Where have all the tchotchkes gone?
Long time passing.
Where have all the tchotchkes gone?
Long time ago.
—Pete Seeger (paraphrased)
My momma always said, “Life is like a box of tchotchkes. You never know what you’re gonna get.”
—Forrest Gump (paraphrased)
Gewgaws, doodads, knickknacks, baubles, trinkets, swag, tchotchkes—call them what you will. No matter their name, you know we all love them! It has been a year without AV tchotchkes…a year without trade shows to restock our drawers and shelves and boxes in the back of the closet with these wonderful giveaways from exhibitors. I’m sure that I speak for all of us when I say that what we’ve missed most about not being able to attend conventions and trade shows during the pandemic has been the supply of free tchotchkes. We are running low, folks. Even the free pen that I’m writing this with is running out of ink!
We fill every nook and cranny of our suitcases as we pack up to come home from trade shows. We try to find room for pens, shirts, knives, rulers, tweakers, bottle openers (church keys), squeeze balls, mint packs, baseball caps, luggage tags, flashlights, letter openers, water bottles, clocks, bags, cellphone holders, survival kits, backpacks, mugs, bandanas, shot glasses, USB batteries, foam beer-can holders (koozies?) and even prophylactics. Each one bears a logo from a manufacturer that wishes to be top-of-mind as we specify and purchase products in its categories. Each one offers a function that, the company hopes, will become our favorite of its type or something we never knew we needed.
Notwithstanding their dubious functionality, I find that some tchotchkes hold a sentimental value that makes me want to hold onto them. If an event, a friend, a professional involvement or a now-defunct company was behind the object, that can make it difficult to throw it away, regardless of how useless the object might be. That’s because tchotchkes represent a relationship. They’re a well-meaning gift from a company that would like us to feel its appreciation for our attention. There’s an unwritten code behind tchotchkes—namely, the offering and acceptance of a tchotchke implies knowledge of the fact that our time is valuable and, thus, the company believes a token of thanks is in order.
Some of these items are iconic. Do you have a Digital Projection USB thumb drive in the shape of a projector, for example? Do you have an Extron Electronics “tweeker”? Or maybe I should phrase the question another way: How many tweekers do you have? (And, yes, this is a thing if you don’t know about it. However, “tweeker” is not in the Microsoft Word spellcheck for some reason.) Some tchotchkes like this last for years; by contrast, others, like a tin of mints, are fleeting.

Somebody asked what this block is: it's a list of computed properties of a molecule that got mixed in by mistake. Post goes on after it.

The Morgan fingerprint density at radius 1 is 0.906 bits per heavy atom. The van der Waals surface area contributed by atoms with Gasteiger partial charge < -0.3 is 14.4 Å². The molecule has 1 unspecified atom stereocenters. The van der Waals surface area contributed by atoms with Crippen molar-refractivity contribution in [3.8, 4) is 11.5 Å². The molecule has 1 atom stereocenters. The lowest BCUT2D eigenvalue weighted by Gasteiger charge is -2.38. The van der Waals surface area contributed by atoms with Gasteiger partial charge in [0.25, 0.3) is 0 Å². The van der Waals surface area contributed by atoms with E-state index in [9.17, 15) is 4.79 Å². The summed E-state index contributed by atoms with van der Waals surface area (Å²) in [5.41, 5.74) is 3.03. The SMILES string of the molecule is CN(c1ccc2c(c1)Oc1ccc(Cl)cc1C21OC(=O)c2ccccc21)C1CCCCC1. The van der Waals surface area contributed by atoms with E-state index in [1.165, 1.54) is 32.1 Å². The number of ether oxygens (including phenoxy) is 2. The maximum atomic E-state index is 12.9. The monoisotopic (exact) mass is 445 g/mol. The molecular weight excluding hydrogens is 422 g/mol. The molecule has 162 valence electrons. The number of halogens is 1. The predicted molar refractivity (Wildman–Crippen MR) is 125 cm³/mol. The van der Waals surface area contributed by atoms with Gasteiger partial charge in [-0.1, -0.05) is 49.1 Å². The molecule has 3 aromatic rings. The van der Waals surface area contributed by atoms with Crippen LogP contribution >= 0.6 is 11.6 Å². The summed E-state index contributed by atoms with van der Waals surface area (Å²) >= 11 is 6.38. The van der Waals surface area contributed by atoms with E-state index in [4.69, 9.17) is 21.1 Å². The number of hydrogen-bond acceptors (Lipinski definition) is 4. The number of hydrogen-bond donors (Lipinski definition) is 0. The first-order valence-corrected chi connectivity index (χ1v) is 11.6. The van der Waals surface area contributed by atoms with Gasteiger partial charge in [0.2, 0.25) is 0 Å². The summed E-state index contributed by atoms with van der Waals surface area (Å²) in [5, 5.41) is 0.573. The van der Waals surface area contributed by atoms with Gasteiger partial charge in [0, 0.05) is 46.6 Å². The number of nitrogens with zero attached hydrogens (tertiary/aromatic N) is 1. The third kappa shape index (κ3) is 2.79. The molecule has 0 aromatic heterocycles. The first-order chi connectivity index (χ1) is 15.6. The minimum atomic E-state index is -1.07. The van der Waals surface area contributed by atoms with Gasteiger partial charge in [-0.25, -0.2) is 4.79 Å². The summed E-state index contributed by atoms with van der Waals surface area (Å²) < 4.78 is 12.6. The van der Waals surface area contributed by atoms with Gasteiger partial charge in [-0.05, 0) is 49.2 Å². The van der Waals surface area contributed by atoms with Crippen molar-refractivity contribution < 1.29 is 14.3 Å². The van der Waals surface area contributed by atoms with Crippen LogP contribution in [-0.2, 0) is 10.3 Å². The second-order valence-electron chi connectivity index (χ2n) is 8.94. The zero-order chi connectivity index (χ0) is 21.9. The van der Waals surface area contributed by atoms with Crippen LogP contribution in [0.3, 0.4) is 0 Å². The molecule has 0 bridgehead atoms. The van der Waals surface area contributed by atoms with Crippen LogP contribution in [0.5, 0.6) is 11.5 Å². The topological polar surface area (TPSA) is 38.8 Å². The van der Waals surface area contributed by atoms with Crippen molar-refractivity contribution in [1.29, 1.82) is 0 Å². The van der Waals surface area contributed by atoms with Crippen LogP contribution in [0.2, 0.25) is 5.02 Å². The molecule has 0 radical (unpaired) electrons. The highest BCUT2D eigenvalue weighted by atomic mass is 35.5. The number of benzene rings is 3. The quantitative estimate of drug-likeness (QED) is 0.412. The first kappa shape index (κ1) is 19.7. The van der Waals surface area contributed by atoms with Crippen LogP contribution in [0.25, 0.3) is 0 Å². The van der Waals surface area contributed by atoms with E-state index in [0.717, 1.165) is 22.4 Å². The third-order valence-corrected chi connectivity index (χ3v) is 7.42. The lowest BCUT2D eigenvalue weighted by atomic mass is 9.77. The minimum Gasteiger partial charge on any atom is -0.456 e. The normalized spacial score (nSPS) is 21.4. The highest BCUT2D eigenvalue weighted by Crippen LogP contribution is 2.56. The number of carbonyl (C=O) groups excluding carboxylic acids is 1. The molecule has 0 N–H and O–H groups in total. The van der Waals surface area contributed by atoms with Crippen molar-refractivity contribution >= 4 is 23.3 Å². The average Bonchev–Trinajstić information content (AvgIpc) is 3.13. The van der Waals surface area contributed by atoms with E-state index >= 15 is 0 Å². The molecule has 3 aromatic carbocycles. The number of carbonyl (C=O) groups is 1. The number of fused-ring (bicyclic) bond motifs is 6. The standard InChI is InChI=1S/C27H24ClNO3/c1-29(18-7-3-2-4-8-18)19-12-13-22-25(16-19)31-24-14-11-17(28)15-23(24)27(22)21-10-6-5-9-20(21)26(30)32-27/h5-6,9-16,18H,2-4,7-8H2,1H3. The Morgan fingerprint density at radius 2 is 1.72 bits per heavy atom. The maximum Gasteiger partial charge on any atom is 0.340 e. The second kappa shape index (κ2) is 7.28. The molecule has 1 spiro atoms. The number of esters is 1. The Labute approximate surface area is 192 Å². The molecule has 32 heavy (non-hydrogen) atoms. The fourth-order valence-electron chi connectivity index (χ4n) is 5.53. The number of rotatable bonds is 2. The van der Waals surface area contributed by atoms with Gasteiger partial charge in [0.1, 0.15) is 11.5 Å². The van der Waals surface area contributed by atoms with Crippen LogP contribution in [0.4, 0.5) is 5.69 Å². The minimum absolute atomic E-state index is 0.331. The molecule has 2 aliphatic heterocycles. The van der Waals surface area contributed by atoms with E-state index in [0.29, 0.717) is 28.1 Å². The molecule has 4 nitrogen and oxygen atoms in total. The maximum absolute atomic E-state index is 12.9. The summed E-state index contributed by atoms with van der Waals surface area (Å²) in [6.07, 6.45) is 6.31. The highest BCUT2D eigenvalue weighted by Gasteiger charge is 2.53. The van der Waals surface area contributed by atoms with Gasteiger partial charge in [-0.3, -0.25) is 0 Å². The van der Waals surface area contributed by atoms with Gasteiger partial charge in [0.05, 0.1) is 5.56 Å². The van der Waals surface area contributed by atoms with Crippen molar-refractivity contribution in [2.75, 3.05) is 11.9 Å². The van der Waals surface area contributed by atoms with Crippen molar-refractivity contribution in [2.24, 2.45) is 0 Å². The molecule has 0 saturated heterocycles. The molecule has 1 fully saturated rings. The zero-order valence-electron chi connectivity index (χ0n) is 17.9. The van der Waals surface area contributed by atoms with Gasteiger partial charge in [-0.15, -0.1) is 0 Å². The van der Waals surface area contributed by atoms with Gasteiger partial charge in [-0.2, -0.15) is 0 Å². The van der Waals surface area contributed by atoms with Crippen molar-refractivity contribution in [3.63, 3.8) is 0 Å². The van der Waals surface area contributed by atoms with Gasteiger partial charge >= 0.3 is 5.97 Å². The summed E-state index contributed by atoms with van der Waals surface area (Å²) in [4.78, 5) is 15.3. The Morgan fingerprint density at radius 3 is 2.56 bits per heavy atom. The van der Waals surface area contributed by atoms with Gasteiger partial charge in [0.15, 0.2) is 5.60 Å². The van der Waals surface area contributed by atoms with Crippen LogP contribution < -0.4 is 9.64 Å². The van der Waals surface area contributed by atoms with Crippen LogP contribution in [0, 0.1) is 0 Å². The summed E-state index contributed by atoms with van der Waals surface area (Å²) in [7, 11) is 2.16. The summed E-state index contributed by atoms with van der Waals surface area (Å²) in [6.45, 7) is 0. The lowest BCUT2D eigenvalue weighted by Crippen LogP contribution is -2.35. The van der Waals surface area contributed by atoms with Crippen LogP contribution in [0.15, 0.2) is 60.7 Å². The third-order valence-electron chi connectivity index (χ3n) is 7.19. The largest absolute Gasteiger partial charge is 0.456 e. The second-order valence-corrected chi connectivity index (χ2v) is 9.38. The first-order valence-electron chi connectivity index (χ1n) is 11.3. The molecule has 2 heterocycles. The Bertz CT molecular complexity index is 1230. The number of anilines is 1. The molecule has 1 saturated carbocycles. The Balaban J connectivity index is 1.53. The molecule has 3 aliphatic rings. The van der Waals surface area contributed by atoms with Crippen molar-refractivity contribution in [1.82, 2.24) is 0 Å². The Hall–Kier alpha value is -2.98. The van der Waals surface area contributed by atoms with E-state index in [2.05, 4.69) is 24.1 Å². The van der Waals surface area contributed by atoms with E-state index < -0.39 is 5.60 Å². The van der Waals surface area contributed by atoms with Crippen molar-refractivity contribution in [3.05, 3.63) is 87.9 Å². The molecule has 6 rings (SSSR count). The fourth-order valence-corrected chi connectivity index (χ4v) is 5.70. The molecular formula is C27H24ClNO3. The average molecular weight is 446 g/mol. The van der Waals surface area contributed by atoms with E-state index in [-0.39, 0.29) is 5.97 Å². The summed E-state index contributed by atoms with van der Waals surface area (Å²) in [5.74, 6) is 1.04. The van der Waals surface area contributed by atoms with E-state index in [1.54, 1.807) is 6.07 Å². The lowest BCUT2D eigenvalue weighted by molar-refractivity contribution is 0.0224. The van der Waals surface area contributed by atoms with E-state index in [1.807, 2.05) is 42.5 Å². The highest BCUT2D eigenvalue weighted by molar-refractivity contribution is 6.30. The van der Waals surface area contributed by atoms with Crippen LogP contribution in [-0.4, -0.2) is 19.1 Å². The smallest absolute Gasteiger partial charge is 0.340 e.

Those like me—an independent design consultant and member of AVIXA’s Independent Consultants in AV Tech (ICAT)—are typically discouraged from wearing tchotchke apparel in “professional public,” as there could be the appearance of product endorsement. In private and “private public,” however, I find that tchotchke apparel makes up a good portion of my casual wardrobe. (And I’m running out of T-shirts…hint hint). The pandemic year has been hard on these clothing articles, as I’ve worn them a great deal. And it’s not just the frequency of wear, either; the pandemic lockdown has afforded me a lot of time to do extra “dirty work” around the house, such as repairs and landscaping. My tchotchke hats, T-shirts and jackets have been put to good use. I wonder what the neighbors think, but I don’t really care.
For The Love Of Tchotchkes
At different points in my career, I have been not only a tchotchke consumer but also a selector and bestower of these precious gifts. This is great fun! At one point, there was the opportunity to give away laser-pointer USB thumb drives; at others, there was the chance to bestow various scientific glassware for cocktail parties. If you’re reading this, you might have some of these imprinted bandanas, LED flashlights, buttons, shirts and Erlenmeyer flasks. They might be in a drawer with your flashing LED ice cubes, leather wallets, notepads, calculators and drafting triangles.
Tchotchkes are icebreakers, conversation pieces, attractions to booths at trade shows and secret/exclusive rewards for devotion to a manufacturer. My most expensive tchotchkes were gifted to me after I participated in intensive and useful product-development conversations. Others were given for the purpose of encouraging me to remember the manufacturer’s generosity when specifying my next project. I miss those personal conversations, and I’m ready to get back to them now that I’ve been fully vaccinated against the novel coronavirus (COVID-19).
Tchotchkes might or might not play a part in these future conversations, but they will be welcome, if offered. Let’s get back to business as usual at trade shows. And don’t forget to bring an extra-large suitcase for all those tchotchkes!
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